Sophie White is an Associate Professor of American Studies, Concurrent Associate Professor of Africana Studies, Concurrent Associate Professor of History, and Fellow, Nanovic Institute of European Studies. She is an historian of early America with an interdisciplinary focus on cultural and gendered encounters between Europeans, Africans and Native Americans. Her first book, Wild Frenchmen and Frenchified Indians: Material Culture and Race in Colonial Louisiana (University of Pennsylvania Press, 2012), offers a distinctive reading of the contours and chronology of conversion and racialization in French America. Deploying a range of archival, visual, and material evidence, Wild Frenchmen examines perceptions of Indians in French colonial Louisiana and demonstrates that material culture—especially dress—was central to the elaboration of discourses about race and gender. She was awarded a fellowship from the National Endowment for the Humanities for 2010-11, for work on this book, among other fellowships and awards and the book was a finalist for the Berkshire Conference of Women Historians book prize. She has also published numerous articles on slavery, gender, violence, dress and culture. Her current project, “Stolen Voices of the African Diaspora Within and Beyond the Atlantic World” is grounded in a major archival project, centered on the analysis of an extraordinary body of testimony by enslaved Africans. Working from and beyond the Atlantic world to engage comparatively with the Indian Ocean connections and global dimensions of slavery, this book probes the interplay of enslaved Africans’ verbal and non-verbal forms of resistance.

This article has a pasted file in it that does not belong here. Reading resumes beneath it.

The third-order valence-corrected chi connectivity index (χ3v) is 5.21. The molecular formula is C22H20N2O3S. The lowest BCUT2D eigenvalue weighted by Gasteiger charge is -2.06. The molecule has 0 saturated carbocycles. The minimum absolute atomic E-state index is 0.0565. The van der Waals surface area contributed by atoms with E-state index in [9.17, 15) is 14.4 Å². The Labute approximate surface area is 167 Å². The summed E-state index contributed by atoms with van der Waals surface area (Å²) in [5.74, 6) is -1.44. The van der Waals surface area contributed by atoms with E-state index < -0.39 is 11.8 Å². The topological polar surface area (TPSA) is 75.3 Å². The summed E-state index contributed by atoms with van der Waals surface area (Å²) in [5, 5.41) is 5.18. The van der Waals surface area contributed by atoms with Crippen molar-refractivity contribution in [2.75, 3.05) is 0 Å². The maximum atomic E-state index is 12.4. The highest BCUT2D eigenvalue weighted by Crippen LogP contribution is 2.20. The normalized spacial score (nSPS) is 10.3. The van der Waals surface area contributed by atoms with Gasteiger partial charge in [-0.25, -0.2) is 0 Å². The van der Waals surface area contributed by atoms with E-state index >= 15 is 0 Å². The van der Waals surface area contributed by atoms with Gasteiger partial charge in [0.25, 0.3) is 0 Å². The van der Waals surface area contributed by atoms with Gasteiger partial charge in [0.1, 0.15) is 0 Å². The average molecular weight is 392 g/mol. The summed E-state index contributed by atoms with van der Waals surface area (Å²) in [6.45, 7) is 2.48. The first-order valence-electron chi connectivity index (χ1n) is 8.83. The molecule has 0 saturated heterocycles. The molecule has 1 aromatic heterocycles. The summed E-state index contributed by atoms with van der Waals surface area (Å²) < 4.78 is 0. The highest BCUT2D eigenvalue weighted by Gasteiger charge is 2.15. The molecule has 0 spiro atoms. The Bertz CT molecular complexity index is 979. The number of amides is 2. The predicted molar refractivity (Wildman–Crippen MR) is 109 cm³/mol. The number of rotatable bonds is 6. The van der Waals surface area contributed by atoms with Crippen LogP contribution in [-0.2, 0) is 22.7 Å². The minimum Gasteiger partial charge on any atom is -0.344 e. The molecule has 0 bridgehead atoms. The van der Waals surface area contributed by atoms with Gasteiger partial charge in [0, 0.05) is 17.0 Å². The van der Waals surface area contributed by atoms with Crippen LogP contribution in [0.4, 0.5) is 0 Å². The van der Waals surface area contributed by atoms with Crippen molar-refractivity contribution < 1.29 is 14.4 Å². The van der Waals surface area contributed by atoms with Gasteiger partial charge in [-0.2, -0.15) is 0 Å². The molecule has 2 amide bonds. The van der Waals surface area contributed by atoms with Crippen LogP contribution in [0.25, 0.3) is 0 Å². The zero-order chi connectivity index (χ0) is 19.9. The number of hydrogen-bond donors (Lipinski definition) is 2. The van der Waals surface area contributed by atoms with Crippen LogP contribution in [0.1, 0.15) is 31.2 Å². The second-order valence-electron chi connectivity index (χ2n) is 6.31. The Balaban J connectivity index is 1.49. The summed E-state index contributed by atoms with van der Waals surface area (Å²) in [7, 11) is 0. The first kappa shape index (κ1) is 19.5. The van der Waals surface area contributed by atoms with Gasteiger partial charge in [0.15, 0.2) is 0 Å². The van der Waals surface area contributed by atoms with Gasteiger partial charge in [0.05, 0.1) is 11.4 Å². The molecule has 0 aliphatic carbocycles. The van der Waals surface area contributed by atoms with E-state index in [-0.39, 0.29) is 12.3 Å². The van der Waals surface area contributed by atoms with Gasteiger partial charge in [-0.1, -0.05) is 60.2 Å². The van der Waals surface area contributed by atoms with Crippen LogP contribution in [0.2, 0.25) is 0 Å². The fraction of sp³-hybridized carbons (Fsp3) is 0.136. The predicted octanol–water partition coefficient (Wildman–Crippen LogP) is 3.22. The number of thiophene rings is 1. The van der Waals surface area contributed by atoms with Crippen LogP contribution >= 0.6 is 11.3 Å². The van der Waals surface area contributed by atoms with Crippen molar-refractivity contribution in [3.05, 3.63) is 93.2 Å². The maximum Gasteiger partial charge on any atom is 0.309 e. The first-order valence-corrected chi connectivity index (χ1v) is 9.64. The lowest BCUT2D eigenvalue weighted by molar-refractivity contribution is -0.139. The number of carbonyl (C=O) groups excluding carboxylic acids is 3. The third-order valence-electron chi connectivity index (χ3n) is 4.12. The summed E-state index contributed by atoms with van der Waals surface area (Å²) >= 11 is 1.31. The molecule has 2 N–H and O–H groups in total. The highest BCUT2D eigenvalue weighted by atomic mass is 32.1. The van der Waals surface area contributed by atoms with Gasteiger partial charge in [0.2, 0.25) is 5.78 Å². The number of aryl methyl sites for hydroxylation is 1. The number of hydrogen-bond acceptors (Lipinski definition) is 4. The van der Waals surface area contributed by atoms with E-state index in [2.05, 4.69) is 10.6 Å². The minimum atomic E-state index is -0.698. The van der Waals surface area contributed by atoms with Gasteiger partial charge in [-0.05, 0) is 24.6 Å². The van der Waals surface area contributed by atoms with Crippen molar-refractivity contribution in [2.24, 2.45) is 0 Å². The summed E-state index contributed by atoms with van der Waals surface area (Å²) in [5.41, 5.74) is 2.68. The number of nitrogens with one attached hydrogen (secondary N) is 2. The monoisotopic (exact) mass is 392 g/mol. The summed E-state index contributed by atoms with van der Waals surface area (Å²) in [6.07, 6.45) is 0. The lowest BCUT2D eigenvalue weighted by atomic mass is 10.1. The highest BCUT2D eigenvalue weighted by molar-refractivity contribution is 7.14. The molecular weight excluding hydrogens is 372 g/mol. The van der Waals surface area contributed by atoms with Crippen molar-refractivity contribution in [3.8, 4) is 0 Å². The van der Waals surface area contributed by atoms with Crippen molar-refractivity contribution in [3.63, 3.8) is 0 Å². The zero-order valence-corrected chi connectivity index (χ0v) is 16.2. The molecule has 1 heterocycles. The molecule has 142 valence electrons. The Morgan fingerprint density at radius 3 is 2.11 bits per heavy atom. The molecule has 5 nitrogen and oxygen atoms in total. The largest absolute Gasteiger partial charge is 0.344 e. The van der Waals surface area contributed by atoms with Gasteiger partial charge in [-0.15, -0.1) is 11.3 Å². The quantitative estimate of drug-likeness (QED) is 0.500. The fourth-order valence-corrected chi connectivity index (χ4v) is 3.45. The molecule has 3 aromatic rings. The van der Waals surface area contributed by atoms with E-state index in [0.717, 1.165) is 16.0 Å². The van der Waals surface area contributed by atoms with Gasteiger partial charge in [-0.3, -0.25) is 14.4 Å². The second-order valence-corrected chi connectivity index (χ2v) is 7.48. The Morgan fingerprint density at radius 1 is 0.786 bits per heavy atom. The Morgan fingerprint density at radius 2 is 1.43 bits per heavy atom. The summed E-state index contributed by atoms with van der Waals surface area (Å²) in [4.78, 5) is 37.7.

Select courses: Laboring Women in Early America, Women & Work in American History, Fashioning American Identities